Christine Navarre | 7/11/2006 11:05:39 PM
Although cattle can survive for days without food, a supply of clean, fresh water is essential to keep animals alive following a disaster. Generally, cattle can survive for a few days without water since they store some water in their rumen. But this water will run out quickly and needs to be replaced to keep animals alive and to prevent digestive problems.
It’s always best to provide free-choice water to cattle, but following a disaster, you may not be able to. Water requirements increase by at least 50 percent in lactating cattle and in hot weather.
Contamination of water supplies can be common following disasters, particularly following flooding of water wells. Water that is potentially contaminated with bacteria can be treated with 2 gallons of unscented liquid household chlorine bleach (5.25 percent) per 100 gallons of water. To disinfect water wells, pour 4 gallons of a chlorine bleach solution (1 gallon of household bleach and 3 gallons clean water) into the well. Open all faucets and let water run until chlorine is smelled. Then let the system sit for 24 hours. If contamination of water by toxins is possible, it should be avoided until tested.
Flooding of coastal areas caused by a hurricane storm surge can contaminate water supplies with salt. Calves are more susceptible to salt toxicity. Lactation, hot weather and exertion increase water intake and make adult animals more susceptible to salt toxicity.
Total Soluble Salts Content of Water
(ppm = parts per million)
If cattle have been drinking water with dangerous levels of salt, it is best to slowly transition cattle to fresh water. Supplying small amounts frequently is best. Try to ensure that no cows are overdrinking or limiting others access to fresh water.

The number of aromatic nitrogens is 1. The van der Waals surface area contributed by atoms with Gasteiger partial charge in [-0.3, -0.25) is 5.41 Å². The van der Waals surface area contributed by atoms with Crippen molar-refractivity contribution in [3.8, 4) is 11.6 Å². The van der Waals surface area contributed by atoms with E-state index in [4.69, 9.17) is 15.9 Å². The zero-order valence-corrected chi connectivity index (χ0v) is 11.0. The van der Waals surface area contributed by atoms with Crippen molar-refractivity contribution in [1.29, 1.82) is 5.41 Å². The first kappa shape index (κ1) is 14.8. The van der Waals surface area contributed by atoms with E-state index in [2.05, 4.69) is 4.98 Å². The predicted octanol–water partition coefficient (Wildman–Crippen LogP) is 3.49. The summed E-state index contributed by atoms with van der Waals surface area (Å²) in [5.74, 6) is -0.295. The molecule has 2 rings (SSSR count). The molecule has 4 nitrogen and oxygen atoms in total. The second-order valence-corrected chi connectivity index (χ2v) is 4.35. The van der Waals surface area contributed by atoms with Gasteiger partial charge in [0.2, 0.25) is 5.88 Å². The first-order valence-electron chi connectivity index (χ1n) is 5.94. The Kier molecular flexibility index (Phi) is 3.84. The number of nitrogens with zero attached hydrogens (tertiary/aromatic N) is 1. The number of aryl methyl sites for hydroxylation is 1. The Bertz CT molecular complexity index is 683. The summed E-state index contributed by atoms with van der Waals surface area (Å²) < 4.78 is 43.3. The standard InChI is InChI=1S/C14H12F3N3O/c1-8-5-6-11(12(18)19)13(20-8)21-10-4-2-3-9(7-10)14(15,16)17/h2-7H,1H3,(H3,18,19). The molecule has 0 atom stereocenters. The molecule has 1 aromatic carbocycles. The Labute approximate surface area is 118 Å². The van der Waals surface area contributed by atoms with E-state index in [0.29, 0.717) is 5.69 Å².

Rules of thumb for calculating necessary trough space:
Based on these figures and using some geometric equations, you can closely estimate the amount of water you are providing for livestock.
To figure how much water a trough can hold, use the following examples based on the shape of your water trough:
In this example, the radius (half the diameter) of the water trough is 48 inches and the depth of the trough is 24 inches. Use this formula:
Circle = π x radius2 x depth = gallons
Water trough = 3.14 x (48 x 48) x 24 = 751 gallons
You also can calculate the amount of gallons by inch of depth in the tank. For example:
751 gal = 33.3 gallons per inch
Rectangle = length x width x height = gallons
This rectangular water trough is 84 inches long, 36 inches wide and 24 inches deep. Thus, in this example:
Water trough = 84 x 36 x 24 = 314 gallons